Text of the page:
Speaking of having a camera with me… I shot this project on film, not because film is “better” than digital, but for several other reasons. One is that I felt that using different equipment might reinvigorate my desire to photograph. I also felt that perhaps the novelty of film would make folks more likely to say yes to being photographed, particularly anyone who might be leery of being photographed and having that image potentially wind up immediately on social media. I also felt that using a medium that had an actual cost attached to it and no ability to immediately review what one had just shot might make me slow down a bit and be more deliberative, in a way counter to what the duo of digital photography and social media so often are about. Given the displeasure I was feeling (and continue to feel) about much of social media, something counter to that seemed a good thing.
I had also read or heard a comment about film that resonated with me, which was that the frame of film in the camera that recorded the scene had actually been present in that moment. In essence, one could hold in one’s hand a tangible artifact from that slice of time. And that object that had been present in that slice of time is rather immutable after development — assuming proper storage and handling — a sense of permanence that appealed to me quite intensely in a world that sociopolitically, climactically, and otherwise has felt as if it’s been spinning out of control.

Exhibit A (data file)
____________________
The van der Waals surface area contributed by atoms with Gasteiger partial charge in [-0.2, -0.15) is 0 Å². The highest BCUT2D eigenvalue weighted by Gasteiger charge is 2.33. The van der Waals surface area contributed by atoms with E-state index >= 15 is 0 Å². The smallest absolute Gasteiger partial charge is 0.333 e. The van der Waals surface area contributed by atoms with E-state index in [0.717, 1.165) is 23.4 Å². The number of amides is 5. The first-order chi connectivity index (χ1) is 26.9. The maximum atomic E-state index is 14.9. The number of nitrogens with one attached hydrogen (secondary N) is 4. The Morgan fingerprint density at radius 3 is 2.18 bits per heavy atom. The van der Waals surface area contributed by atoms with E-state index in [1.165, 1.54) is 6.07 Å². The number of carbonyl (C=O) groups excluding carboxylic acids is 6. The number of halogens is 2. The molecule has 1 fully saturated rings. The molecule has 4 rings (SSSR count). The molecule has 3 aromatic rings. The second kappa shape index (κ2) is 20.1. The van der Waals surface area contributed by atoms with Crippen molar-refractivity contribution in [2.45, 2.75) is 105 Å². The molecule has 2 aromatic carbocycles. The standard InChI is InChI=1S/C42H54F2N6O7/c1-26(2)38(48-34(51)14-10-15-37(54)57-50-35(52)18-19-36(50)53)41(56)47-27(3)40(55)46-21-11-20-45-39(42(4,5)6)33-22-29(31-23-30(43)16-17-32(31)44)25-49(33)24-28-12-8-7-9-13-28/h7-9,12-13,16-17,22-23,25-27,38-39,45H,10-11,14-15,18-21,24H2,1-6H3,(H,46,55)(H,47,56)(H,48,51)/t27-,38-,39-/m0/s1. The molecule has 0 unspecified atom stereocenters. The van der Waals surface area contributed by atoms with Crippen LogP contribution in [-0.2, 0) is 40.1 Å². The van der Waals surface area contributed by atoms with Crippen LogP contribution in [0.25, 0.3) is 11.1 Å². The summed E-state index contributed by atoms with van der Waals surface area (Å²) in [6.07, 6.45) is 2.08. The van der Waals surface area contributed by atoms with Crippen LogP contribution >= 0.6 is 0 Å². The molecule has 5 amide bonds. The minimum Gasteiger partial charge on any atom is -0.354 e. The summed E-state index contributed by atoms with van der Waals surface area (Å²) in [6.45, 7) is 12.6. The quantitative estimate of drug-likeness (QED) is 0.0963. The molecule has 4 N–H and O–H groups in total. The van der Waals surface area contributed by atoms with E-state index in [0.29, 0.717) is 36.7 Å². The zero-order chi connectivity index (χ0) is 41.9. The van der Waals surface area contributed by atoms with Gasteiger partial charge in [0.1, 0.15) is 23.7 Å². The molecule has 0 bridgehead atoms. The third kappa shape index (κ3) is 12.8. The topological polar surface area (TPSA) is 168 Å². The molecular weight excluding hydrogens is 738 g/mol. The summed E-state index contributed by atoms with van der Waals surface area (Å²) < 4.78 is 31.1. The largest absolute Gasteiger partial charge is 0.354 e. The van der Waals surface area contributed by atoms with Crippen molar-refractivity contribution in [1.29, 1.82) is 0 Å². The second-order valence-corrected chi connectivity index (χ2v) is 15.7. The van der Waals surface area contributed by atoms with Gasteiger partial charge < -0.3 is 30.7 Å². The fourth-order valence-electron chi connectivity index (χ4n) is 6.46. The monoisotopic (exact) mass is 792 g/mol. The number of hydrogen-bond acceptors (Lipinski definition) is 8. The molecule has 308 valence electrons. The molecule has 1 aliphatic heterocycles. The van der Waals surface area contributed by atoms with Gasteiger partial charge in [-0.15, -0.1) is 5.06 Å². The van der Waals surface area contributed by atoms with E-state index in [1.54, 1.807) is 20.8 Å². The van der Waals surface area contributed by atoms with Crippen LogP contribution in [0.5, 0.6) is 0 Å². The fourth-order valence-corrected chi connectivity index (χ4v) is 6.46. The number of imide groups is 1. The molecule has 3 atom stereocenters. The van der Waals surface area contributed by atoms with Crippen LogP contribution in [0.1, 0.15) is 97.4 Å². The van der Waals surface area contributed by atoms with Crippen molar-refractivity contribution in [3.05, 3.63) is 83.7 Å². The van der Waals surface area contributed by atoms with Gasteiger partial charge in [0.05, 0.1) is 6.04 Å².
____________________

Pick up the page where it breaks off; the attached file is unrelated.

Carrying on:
Further, thinking back to when I shot film as a kid and young adult, not for the sake of novelty but because there were no other options to capture images, I recollected the pleasure of anticipation and discovery associated with wondering how shots turned out, yet having to wait to finish the roll, sending it away for development, and then — back then — receiving in the mail prints that sometimes revealed moments one had forgotten one had captured.